Thursday, June 4, 2009

Ready to Launch? Swine Flu phase 2?

When will swine flu reappear in the Northern Hemisphere? Next September of October is the most likely time.

Most pandemics go through a well described series of three peaks of infection rate. There is an initial outbreak, that we have just had, followed by several months of relatively little activity as the flu literally travels south to the traditional flu season in the Southern Hemisphere. The flu then returns with its largest peak of activity with the next Northern Hemisphere flu season, traditionally around September and October, before dropping away again. There is usually then a final relatively small outbreak the following flu season during the next spring.

Pandemic flu literally spreads around the world, from north to south, and currently continues to be a threat south of the equator, where countries are entering the winter months and their traditional flu season, according to Dr Christian Sandrock, a UC Davis infectious diseases expert on the effect of this virus.

According to the CDC South America has had more than 600 cases, including one death in Chile, while Australia has reported more than 500.

Overall swine flu has hit more than 60 countries, with the United States reporting the most cases — more than 11,400, including at least 19 deaths, according to the CDC, compared with just over 5,700 in Mexico.

The good news is that the swine flu does not seem to be particularly dangerous to humans, although it spreads easily, it kills in relatively small numbers and is not a very potent form of flu. This does not mean that it can be ignored because with the likely impending outbreak next autumn many patients with chronic diseases, and young children, will be at increased risk of infection and potentially fatal consequences.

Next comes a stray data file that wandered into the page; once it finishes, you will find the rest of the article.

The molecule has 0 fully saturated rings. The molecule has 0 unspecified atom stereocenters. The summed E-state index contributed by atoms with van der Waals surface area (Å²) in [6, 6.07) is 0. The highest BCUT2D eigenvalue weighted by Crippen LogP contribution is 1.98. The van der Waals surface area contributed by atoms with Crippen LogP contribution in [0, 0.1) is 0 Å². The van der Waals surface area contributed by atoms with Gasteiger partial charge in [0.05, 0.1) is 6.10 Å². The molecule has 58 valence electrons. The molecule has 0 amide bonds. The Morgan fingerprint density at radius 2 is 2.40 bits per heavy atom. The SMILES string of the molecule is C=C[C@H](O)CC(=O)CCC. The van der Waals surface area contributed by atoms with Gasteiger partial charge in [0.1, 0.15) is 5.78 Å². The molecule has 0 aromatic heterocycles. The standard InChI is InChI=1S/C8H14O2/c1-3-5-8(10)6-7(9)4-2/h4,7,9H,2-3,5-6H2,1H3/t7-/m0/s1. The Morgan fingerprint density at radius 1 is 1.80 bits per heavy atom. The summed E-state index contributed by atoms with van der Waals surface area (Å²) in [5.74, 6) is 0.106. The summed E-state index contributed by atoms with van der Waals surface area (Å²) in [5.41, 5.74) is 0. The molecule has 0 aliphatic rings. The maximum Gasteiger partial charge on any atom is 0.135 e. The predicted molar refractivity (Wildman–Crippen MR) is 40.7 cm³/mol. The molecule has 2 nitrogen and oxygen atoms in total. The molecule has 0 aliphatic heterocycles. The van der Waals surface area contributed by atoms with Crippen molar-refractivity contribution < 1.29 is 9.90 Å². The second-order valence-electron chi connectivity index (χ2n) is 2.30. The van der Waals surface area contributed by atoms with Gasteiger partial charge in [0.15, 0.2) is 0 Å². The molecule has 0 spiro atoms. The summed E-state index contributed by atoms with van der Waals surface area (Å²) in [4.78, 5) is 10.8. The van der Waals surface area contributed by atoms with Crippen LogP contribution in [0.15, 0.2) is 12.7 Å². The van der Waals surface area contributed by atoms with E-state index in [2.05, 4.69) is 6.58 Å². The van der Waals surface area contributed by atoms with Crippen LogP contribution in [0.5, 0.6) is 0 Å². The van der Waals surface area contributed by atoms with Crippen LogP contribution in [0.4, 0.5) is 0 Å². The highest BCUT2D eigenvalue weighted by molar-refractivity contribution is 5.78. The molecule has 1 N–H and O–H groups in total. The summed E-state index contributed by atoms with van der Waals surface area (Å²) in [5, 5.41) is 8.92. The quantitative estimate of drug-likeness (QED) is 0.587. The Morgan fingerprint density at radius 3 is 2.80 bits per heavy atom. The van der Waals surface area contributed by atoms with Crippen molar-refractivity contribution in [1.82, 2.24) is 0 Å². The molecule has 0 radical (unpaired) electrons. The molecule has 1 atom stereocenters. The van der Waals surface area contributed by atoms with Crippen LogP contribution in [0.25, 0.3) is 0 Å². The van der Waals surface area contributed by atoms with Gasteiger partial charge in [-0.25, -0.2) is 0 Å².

What should we be doing? Apart from all the obvious things like good hygiene, avoiding contamination and reducing infection spread by self-isolation of those who are infected, this is a classic example of how we can use health informatics and information technology for the greater public good.

If we had universal electronic records, and good public health reporting systems, we would be able to both identify outbreaks earlier, and treat those with infections more rapidly, as well as possibly follow up clusters of outbreaks to prevent further spread. Have a look at the CDC home page and study their swine flu influenza surveillance systems and see the large amount of data that is able to be collected now, without universal electronic records. The data is already impressive but to collect it is difficult because it involves amalgamating so many different data sources, few of which are complete, so the data itself is still not as good as it could be. And it is not available in real time.

The Obama administration is planning a comprehensive implementation of electronic medical records nationwide within the next five years. A very positive added value effect of this important initiative will be the production of more data, much of it in real time, to combat major pandemics such as swine flu, as well as a number of other substantial public health threats such as bioterrorism. The secondary use of electronic health record data for these sorts of purposes should greatly encourage all doctors and health systems to implement electronic health records, and to make sure that they are able to exchange key health information with important national bodies like the CDC.

This article is based on excerpts from the recently published book "Your Health in the Information Age - how you and your doctor can use the Internet to work together," by Peter Yellowlees MD. Available at and most online bookstores. An e-Book called "4 simple steps to better health - an insiders look" is available at Smashwords at

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